Baron Bernd Freytag von Loringhoven, a former German army officer who assembled the military intelligence for Adolf Hitler's daily briefings in the Berlin bunker where the German dictator spent his last days before committing suicide in 1945, has died. He was 93.
Von Loringhoven died of natural causes Feb. 27 in Munich, Germany. His death was confirmed this week to the Associated Press by Wolf Jobst Siedler Jr., publisher of Von Loringhoven's recent book "In the Bunker With Hitler."
A career army officer who had served as a tank commander before becoming an assistant to the German army's chief of staff, Von Loringhoven was among Hitler's top advisors and members of his entourage who sought refuge in the multi-room concrete bunker beneath the garden of the old Reich Chancellery building.
In the days before the Soviet Union's Red Army began gathering outside Berlin in late April 1945 in preparation for its final push into the capital, Von Loringhoven later recalled, Hitler had ignored his inner circle's advice to flee south to Bavaria and avoid the inevitable bloodbath that would befall Berlin.
Instead, the fuhrer chose to remain in Berlin and ordered his armies to continue the fight to the end.
"When I heard this, I was very shaken," Von Loringhoven told The Times in 1995.
"I knew the military situation," he said. "There was no question that the Russians would soon encircle the town. I felt that there would be no escape. It sounded like a death sentence."
As the Soviets moved closer, according to The Times account, the radio transmitter that provided Von Loringhoven's last communications link with the outside world was knocked out.
With that, Von Loringhoven said, "My military function was over, and I told [army chief of staff Hans Krebs] I had no intention of being killed there, like a rat, in the corridor. I asked to be given a chance either to go and find the fighting troops or else to be given a chance to get out of Berlin."
Hitler did not object to his escaping the bunker. In fact, Von Loringhoven recalled, the fuhrer sat down with him and two other officers who wanted to escape with him to discuss their options.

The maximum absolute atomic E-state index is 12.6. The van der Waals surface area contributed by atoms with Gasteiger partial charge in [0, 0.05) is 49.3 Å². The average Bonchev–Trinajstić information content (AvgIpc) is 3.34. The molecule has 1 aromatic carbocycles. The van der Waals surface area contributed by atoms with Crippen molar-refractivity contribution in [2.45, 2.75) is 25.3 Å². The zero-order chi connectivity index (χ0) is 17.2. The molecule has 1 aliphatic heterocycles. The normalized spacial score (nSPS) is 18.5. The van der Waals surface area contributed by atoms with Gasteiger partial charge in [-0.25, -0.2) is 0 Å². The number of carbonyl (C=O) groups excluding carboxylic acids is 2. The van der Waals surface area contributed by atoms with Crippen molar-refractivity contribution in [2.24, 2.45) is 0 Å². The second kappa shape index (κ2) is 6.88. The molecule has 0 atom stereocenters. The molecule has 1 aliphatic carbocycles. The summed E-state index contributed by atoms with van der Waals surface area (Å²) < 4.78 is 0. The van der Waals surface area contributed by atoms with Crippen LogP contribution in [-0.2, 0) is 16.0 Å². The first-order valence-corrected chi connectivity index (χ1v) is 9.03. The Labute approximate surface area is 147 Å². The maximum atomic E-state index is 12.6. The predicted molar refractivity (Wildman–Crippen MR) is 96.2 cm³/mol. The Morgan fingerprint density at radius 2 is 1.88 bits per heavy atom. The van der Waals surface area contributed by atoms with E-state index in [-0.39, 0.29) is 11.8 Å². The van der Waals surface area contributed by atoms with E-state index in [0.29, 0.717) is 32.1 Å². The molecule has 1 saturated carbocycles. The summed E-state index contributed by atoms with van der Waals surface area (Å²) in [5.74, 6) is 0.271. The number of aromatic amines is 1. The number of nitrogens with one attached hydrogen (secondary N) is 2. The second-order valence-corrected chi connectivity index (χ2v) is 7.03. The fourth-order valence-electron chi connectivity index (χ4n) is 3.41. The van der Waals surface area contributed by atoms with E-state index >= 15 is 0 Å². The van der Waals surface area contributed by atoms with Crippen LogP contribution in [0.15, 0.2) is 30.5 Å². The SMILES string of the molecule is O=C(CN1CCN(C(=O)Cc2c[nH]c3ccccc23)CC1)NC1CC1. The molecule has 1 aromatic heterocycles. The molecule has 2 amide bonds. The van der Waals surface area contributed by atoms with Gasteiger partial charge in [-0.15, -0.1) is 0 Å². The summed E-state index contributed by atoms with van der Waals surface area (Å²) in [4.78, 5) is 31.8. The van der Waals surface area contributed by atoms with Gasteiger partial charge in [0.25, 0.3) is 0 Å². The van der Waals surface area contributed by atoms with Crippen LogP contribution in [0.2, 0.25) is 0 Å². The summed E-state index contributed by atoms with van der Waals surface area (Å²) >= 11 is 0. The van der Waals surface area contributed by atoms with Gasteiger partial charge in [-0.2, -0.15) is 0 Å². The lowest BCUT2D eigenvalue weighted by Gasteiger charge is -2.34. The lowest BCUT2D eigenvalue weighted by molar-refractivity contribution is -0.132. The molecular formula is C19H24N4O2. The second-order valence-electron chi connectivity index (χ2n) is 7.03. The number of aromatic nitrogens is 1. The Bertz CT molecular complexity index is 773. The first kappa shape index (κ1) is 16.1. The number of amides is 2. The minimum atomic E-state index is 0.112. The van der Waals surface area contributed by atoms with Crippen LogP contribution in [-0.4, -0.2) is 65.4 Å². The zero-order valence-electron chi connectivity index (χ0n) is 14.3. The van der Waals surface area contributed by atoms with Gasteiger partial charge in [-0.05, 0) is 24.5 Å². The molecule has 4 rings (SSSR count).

It was April 29, the day before Hitler and his new bride, Eva Braun, committed suicide.
"Hitler asked me how I intended to get out of Berlin," Von Loringhoven recalled, "and I told him there were two possibilities."
The most dangerous way, he said, would be through the city's parks, which were filled with Soviet troops; the other way was by boat on Berlin's Havel River, a route enthusiastically endorsed by Hitler.
"I had the feeling when we talked to him that he had already decided to end his life and that he, as a physical wreck, was envious of three strong young men who still had the chance of getting through," Von Loringhoven recalled.
He and the two other men waited until dark to make their escape but were greeted outside the bunker by fire from Soviet machine guns 800 yards away. "We had to run for our lives," he recalled.
The next day, after successfully avoiding Soviet troops, Von Loringhoven was captured in territory held by the British and Americans.
Born into an aristocratic family in 1914 on the Estonian island of Saaremaa in the Baltic Sea, Von Loringhoven moved with his family to Leipzig, Germany, after World War I.
He had planned on a law career. But, he told the Observer newspaper in 2005, "the profession was being taken over by the Nazis," so he joined the military in 1934.
"The Wehrmacht seemed an honorable career," he said.
His cousin, Wessel Freiherr Freytag von Loringhoven, a German army officer who helped him obtain an officer's commission, later provided the detonator charge and explosives for the failed plot to assassinate Hitler in July 1944.
Von Loringhoven, who was not found guilty of any war crimes, spent two years as a British prisoner of war. Only then, he told the Observer, did he learn that the Nazis had murdered Jews "on an industrial scale" and claimed that "we didn't even know the names of the concentration camps."
"After the war," he said, "I had the unpleasant feeling of having served as a combustible, as heating wood, for the adventures of a charlatan. I had served a criminal regime while remaining loyal to my military convictions."
After his release, he worked for a Munich publishing company before joining the West German army in 1956. He later served for three years as part of NATO's Standing Group in Washington and retired as a lieutenant general in 1973.
With Von Loringhoven's death, the last living witness to Hitler's final days in the Berlin bunker is believed to be the dictator's bodyguard, Rochus Misch.
Von Loringhoven is survived by his son from his second marriage, Baron Arndt Freytag von Loringhoven, a senior German diplomat.